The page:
A Wilder, Lovelier Song

An excerpt from "The American Background"

by William Carlos Williams

They saw birds with rusty breasts and called them robins. Thus, from the start, an America of which they could have had no inkling drove the first settlers upon their past, They retreated for warmth and reassurance to something previously familiar.  But at a cost.  For what they saw were not robins.  They were thrushes only vaguely resembling the rosy, daintier English bird. Larger, stronger, and in the evening of a wilder, lovelier song, actually here was something the newcomers had never in their lives before encountered.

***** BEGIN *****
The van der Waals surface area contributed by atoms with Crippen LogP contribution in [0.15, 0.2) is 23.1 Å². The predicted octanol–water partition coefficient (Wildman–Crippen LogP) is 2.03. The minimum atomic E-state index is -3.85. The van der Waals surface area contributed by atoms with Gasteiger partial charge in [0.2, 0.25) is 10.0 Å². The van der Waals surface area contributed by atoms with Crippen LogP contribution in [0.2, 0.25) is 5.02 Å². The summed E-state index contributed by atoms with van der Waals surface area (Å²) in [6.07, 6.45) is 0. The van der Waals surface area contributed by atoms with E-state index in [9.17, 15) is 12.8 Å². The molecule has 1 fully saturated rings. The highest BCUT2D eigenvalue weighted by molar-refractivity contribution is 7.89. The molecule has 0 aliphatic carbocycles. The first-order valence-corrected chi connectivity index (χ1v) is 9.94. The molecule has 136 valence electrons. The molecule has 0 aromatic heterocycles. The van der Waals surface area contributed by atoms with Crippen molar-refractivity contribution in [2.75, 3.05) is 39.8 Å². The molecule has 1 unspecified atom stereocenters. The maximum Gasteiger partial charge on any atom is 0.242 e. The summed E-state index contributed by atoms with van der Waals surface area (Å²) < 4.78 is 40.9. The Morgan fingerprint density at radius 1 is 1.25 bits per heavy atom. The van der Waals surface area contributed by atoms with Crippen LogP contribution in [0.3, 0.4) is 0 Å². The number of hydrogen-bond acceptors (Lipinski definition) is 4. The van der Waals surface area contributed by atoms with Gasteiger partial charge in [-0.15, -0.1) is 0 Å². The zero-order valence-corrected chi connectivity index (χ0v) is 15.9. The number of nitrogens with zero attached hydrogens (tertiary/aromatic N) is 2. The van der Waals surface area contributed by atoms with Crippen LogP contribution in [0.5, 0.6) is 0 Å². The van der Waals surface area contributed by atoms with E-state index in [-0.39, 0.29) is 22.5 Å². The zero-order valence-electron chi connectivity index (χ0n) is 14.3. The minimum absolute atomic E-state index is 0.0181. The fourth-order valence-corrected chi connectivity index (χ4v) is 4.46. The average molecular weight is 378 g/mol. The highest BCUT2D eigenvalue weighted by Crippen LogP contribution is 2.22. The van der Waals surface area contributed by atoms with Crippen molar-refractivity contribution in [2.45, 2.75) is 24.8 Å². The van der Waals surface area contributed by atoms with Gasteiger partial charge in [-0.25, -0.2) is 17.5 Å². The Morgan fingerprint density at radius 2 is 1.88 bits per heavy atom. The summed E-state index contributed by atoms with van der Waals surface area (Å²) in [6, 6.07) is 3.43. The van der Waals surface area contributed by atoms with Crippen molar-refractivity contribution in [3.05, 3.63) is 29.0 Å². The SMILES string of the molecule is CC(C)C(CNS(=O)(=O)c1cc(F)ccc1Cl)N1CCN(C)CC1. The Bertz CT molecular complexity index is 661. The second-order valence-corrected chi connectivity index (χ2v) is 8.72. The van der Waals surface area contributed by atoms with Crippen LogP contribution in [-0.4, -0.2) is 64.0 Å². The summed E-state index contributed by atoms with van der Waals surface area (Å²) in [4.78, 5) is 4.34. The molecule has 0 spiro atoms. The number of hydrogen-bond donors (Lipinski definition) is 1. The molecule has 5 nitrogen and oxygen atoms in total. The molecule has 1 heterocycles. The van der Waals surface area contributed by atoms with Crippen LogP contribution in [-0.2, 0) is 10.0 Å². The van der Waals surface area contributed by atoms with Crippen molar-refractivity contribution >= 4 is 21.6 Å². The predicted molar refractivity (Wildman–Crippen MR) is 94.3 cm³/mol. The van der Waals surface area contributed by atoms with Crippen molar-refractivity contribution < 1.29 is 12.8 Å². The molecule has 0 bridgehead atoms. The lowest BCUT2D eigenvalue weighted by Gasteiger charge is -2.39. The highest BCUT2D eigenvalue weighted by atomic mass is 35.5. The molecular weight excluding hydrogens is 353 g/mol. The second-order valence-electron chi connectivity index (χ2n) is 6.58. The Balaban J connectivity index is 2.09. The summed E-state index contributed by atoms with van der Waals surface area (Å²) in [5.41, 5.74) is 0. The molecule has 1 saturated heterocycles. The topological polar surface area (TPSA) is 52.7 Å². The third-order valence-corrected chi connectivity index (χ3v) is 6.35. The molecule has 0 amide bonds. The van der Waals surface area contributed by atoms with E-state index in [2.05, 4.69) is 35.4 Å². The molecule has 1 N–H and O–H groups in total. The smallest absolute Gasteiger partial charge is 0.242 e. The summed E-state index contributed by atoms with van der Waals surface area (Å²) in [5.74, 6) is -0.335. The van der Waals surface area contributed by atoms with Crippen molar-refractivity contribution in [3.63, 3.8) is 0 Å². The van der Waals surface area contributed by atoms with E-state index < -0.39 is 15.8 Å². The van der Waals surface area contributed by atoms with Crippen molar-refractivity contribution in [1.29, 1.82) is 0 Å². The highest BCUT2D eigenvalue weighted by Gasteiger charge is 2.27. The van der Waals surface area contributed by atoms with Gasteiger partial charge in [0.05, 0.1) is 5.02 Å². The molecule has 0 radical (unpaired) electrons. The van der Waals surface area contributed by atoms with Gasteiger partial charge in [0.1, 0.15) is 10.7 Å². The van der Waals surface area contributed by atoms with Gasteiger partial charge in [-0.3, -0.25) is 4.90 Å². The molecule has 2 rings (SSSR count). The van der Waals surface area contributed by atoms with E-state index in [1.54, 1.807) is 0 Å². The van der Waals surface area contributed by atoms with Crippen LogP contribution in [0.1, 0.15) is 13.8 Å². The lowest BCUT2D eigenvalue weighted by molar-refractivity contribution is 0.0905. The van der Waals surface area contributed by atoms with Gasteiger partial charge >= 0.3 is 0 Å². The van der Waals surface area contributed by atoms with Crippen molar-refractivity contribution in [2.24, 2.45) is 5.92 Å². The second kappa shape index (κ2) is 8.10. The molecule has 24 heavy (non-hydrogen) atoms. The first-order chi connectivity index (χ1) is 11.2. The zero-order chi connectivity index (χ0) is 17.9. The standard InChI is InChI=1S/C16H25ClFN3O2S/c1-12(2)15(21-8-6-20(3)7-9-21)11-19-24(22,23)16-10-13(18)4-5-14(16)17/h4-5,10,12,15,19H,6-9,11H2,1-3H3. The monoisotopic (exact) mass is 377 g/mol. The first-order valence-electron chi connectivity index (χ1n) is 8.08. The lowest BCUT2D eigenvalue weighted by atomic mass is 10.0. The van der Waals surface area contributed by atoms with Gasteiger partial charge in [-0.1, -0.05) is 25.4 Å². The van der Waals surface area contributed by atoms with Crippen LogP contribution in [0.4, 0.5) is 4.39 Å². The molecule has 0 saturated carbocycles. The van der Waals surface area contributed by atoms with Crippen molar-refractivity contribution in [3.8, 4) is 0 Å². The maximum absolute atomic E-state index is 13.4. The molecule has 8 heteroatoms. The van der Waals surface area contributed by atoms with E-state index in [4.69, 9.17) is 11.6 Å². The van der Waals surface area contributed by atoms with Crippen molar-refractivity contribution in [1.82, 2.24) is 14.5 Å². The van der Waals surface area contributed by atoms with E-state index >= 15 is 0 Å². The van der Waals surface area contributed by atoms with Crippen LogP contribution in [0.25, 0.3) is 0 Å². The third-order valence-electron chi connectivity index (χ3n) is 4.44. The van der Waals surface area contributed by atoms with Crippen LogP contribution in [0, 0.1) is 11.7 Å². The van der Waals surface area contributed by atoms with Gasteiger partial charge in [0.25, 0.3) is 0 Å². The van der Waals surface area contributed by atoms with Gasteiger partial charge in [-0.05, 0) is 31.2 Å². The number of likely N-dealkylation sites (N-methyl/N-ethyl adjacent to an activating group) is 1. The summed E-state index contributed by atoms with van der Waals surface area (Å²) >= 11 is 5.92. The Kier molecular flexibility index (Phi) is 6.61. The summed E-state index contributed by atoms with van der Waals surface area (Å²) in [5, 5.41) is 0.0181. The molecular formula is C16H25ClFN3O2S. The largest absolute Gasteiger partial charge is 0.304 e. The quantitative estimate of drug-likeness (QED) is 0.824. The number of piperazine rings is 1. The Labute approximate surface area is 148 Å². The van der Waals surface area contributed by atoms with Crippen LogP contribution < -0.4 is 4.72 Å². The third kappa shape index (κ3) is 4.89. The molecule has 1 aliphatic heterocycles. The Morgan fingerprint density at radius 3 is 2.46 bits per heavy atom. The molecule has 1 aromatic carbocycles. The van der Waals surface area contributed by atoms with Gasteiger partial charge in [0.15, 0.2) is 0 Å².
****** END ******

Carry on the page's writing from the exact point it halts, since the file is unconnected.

"Imperfect Transcripts," Ralph Waldo Emerson, "The Poet"

  "A Bard Commensurate," Walt Whitman, 1855 Preface

  "Spring Songs," Walt Whitman, Specimen Days,

  "A Wilder, Lovelier Song," William Carlos Williams, "The American Background"

  "Poetics of Loss," DL